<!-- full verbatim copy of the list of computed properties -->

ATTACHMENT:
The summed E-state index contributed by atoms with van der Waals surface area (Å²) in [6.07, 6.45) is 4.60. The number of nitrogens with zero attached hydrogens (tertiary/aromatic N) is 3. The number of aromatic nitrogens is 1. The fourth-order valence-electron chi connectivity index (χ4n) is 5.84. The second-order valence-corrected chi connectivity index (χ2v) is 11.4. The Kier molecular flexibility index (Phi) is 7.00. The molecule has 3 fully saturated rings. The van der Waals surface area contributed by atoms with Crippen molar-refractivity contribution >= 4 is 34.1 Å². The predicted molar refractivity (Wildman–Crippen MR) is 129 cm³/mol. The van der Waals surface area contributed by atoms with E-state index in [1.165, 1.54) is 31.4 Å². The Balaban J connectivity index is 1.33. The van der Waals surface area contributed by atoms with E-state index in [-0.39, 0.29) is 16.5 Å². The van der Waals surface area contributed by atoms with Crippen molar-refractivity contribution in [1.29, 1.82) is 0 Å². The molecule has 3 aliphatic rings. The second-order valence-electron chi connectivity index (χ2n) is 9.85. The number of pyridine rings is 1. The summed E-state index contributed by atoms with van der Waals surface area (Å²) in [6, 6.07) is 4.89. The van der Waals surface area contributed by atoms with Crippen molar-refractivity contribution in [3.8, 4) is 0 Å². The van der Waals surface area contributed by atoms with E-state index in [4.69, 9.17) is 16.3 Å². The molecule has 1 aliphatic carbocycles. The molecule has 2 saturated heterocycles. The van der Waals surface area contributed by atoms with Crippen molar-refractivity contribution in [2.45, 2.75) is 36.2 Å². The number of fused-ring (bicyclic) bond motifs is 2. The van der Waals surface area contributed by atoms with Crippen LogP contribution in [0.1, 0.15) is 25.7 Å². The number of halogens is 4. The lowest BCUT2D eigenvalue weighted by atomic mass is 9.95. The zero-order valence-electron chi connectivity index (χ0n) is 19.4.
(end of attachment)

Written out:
The summed E-state index contributed by atoms with van der Waals surface area (Å²) in [6.07, 6.45) is 4.60. The number of nitrogens with zero attached hydrogens (tertiary/aromatic N) is 3. The number of aromatic nitrogens is 1. The fourth-order valence-electron chi connectivity index (χ4n) is 5.84. The second-order valence-corrected chi connectivity index (χ2v) is 11.4. The Kier molecular flexibility index (Phi) is 7.00. The molecule has 3 fully saturated rings. The van der Waals surface area contributed by atoms with Crippen molar-refractivity contribution >= 4 is 34.1 Å². The predicted molar refractivity (Wildman–Crippen MR) is 129 cm³/mol. The van der Waals surface area contributed by atoms with E-state index in [1.165, 1.54) is 31.4 Å². The Balaban J connectivity index is 1.33. The van der Waals surface area contributed by atoms with E-state index in [-0.39, 0.29) is 16.5 Å². The van der Waals surface area contributed by atoms with Crippen molar-refractivity contribution in [1.29, 1.82) is 0 Å². The molecule has 3 aliphatic rings. The second-order valence-electron chi connectivity index (χ2n) is 9.85. The number of pyridine rings is 1. The summed E-state index contributed by atoms with van der Waals surface area (Å²) in [6, 6.07) is 4.89. The van der Waals surface area contributed by atoms with Crippen molar-refractivity contribution in [3.8, 4) is 0 Å². The van der Waals surface area contributed by atoms with E-state index in [4.69, 9.17) is 16.3 Å². The molecule has 1 aliphatic carbocycles. The molecule has 2 saturated heterocycles. The van der Waals surface area contributed by atoms with Crippen molar-refractivity contribution in [2.45, 2.75) is 36.2 Å². The number of fused-ring (bicyclic) bond motifs is 2. The van der Waals surface area contributed by atoms with Crippen LogP contribution in [0.1, 0.15) is 25.7 Å². The number of halogens is 4. The lowest BCUT2D eigenvalue weighted by atomic mass is 9.95. The zero-order valence-electron chi connectivity index (χ0n) is 19.4.